Lao PDR was also of the view that ‘the imposition of country specific resolutions without the consent of the concerned country are counterproductive and against the principle of impartiality, objectivity and not selectivity’. Belarus said it was ‘concerned by the ongoing practice of pressurising Sri Lankan authorities by foisting on them non-consensual mechanisms’, and noted Sri Lanka’s continuing cooperation with a number of UN human rights mechanisms.

Eritrea mentioned that ‘mechanisms which lack the consent of the country concerned are counterproductive and going against the principle of genuine dialogue and cooperation in human rights.

Türkiye recognised the significant reforms by Sri Lanka in the economic sector and also in the areas of governance, the legal system and social welfare, including the steps taken to advance the reconciliation process, establishment of the constitutional council, adoption of the new anti-corruption law and developing anti-terrorism legislation, promotion of women’s rights and strengthening of accountability measures.

Oman, speaking on behalf of the Gulf Cooperation Council noted in particular the all-party conferences convened in December 2022 and January 2023 by the Sri Lankan Government to promote reconciliation and accountability.

Maldives mentioned that ‘the support and cooperation of the international community is vital for Sri Lanka to overcome its current social and economic challenges’. The Russian Federation considered the practice of artificially stirring up excitement around the human rights situation in Sri Lanka, to be counterproductive.

Nepal appreciated the ´continuous engagement of Sri Lanka with the Human Rights Council, OHCHR and other human rights mechanisms´ and welcomed the positive initiatives, including ´Aswesuma´, launch of Sri Lanka National SDG dashboard, and passing of the 21st amendment to the Constitution in October 2022.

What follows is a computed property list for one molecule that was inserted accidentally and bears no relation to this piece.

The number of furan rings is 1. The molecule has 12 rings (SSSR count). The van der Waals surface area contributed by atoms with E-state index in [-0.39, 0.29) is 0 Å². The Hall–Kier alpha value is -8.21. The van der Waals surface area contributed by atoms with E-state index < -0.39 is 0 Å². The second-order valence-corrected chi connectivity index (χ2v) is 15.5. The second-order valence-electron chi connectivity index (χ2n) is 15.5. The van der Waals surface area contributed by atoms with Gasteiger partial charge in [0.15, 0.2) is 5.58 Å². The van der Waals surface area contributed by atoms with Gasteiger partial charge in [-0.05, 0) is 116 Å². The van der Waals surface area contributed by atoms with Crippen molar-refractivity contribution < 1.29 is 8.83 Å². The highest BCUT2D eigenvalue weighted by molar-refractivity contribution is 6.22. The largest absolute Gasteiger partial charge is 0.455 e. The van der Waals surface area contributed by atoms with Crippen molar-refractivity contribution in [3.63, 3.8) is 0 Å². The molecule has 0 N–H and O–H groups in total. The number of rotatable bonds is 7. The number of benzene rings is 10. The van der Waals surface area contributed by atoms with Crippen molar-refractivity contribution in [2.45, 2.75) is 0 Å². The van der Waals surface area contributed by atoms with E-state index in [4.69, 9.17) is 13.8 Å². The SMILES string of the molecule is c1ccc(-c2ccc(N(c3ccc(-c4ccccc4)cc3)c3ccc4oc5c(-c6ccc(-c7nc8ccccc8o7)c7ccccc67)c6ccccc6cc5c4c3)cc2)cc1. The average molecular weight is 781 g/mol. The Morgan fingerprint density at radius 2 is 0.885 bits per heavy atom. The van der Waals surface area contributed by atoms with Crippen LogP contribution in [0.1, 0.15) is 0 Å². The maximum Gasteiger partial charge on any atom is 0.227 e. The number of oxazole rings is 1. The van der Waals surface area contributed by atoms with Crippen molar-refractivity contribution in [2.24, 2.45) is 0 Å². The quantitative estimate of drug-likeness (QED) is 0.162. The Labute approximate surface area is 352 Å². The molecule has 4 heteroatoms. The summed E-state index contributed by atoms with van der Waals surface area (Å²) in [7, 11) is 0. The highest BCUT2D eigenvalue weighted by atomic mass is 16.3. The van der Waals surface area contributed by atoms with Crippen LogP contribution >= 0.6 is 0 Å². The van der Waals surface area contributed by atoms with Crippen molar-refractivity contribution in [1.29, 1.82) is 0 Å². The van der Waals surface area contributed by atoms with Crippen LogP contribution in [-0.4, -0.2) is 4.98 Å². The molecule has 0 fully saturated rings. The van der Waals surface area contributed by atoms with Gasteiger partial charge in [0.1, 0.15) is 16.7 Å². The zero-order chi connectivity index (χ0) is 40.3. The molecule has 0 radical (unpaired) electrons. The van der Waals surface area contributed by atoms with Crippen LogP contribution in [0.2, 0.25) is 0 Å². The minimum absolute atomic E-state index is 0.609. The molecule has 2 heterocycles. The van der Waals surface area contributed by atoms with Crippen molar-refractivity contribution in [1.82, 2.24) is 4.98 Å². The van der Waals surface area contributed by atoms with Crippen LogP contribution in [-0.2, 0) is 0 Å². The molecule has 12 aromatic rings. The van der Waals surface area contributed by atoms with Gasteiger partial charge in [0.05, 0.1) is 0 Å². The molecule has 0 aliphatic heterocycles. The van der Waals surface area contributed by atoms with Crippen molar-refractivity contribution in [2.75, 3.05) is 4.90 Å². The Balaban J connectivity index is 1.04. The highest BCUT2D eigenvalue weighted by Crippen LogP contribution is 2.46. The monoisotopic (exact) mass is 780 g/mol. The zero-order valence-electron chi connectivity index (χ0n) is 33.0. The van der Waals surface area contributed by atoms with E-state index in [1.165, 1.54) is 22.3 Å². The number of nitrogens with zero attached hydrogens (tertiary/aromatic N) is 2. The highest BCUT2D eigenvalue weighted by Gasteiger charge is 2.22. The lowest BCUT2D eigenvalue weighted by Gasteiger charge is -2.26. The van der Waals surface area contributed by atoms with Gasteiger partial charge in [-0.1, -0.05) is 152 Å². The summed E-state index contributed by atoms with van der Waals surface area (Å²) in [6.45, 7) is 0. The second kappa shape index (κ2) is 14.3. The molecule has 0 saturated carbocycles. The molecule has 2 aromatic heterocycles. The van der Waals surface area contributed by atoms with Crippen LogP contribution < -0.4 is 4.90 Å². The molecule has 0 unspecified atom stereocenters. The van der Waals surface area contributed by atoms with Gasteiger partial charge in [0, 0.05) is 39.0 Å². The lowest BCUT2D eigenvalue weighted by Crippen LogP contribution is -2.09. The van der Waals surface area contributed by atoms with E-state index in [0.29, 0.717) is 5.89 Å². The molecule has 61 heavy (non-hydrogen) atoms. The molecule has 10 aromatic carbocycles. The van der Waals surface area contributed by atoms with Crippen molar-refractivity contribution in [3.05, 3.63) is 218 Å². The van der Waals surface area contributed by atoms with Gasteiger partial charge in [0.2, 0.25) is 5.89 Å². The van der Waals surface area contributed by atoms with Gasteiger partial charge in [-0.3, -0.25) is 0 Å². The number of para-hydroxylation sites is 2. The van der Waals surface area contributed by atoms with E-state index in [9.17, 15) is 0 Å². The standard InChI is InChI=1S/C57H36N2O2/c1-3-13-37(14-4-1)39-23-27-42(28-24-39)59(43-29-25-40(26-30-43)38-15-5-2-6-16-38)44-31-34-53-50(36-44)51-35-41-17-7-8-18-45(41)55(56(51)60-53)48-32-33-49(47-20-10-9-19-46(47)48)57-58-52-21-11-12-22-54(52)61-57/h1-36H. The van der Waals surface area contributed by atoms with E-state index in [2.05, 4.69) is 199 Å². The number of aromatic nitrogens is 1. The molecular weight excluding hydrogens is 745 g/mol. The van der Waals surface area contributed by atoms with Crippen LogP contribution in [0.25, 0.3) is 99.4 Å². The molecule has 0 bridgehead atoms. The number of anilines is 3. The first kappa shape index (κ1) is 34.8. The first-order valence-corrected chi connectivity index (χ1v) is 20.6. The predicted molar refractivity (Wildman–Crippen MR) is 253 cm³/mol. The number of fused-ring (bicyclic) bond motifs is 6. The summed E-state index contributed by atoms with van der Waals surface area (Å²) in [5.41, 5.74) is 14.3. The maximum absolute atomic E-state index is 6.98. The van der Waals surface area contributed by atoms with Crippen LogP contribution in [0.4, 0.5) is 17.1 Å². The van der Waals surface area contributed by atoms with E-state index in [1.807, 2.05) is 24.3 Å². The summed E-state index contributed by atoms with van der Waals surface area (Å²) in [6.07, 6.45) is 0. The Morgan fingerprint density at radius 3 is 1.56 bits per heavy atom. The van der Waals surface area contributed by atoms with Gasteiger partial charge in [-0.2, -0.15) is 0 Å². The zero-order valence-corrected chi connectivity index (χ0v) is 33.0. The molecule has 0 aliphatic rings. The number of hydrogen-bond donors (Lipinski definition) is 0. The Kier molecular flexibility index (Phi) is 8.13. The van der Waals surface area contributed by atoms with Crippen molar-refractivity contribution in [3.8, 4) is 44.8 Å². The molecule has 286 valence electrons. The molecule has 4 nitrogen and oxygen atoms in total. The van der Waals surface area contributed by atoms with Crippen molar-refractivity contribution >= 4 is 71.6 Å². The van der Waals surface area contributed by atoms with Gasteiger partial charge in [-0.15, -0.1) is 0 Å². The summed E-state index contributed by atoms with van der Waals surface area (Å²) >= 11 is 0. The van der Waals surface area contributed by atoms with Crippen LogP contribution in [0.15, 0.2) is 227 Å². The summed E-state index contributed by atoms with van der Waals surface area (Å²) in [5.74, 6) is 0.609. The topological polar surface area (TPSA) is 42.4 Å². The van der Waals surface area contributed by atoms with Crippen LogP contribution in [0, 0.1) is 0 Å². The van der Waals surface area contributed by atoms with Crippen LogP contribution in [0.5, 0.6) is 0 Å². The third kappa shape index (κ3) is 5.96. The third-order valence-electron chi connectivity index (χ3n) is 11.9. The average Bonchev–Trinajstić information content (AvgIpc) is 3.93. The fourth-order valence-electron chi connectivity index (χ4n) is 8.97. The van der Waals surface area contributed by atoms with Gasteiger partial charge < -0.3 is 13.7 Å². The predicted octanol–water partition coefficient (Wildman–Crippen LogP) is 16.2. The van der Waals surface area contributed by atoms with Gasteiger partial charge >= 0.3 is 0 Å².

Japan acknowledged ‘the amendment to the prevention of Terrorism Act as an important initial step’. Japan also expressed support to Sri Lanka’s efforts to establish transnational justice mechanisms including the Truth and Reconciliation Commission´ and added that Japan would ´continue to support Sri Lanka on both the human rights and the economic fronts´.

Norway speaking on behalf of the Nordic Baltic countries welcomed ‘the Government’s efforts to set up a Truth-seeking mechanism’.

Nigeria applauded the Government of Sri Lanka for its ‘resilience and determination to improve the socio-economic well-being of its people, as well as the initiatives put in place to subvert the adverse effects of the challenges encountered in the recent past.’

Uganda said it ‘specifically welcomes the efforts of the Office of the Missing Persons in helping families and victims trace their loved ones and find closure through reparations’.

Yemen commended the ‘positive cooperation shown by the Government of Sri Lanka´ and stressed the ‘importance of cooperation and coordination with the concerned country’.

Burundi noted that ‘Sri Lanka has managed to provide the stability of its democratic institutions’, and reiterated ‘the principles of sovereign equality of respect for territorial integrity and non-interference as enshrined in the UN charter should guide the work of this Council’.

India said that ‘as a close neighbour and friend of Sri Lanka, India has consistently supported Sri Lanka’s efforts towards the relief, rehabilitation, resettlement and reconstruction process in Sri Lanka since 2009’. Nicaragua reiterated the need for respect for the principle of equality and the principles in the United Nations Charter, namely not to interfere in matters that are under the domestic jurisdiction of states.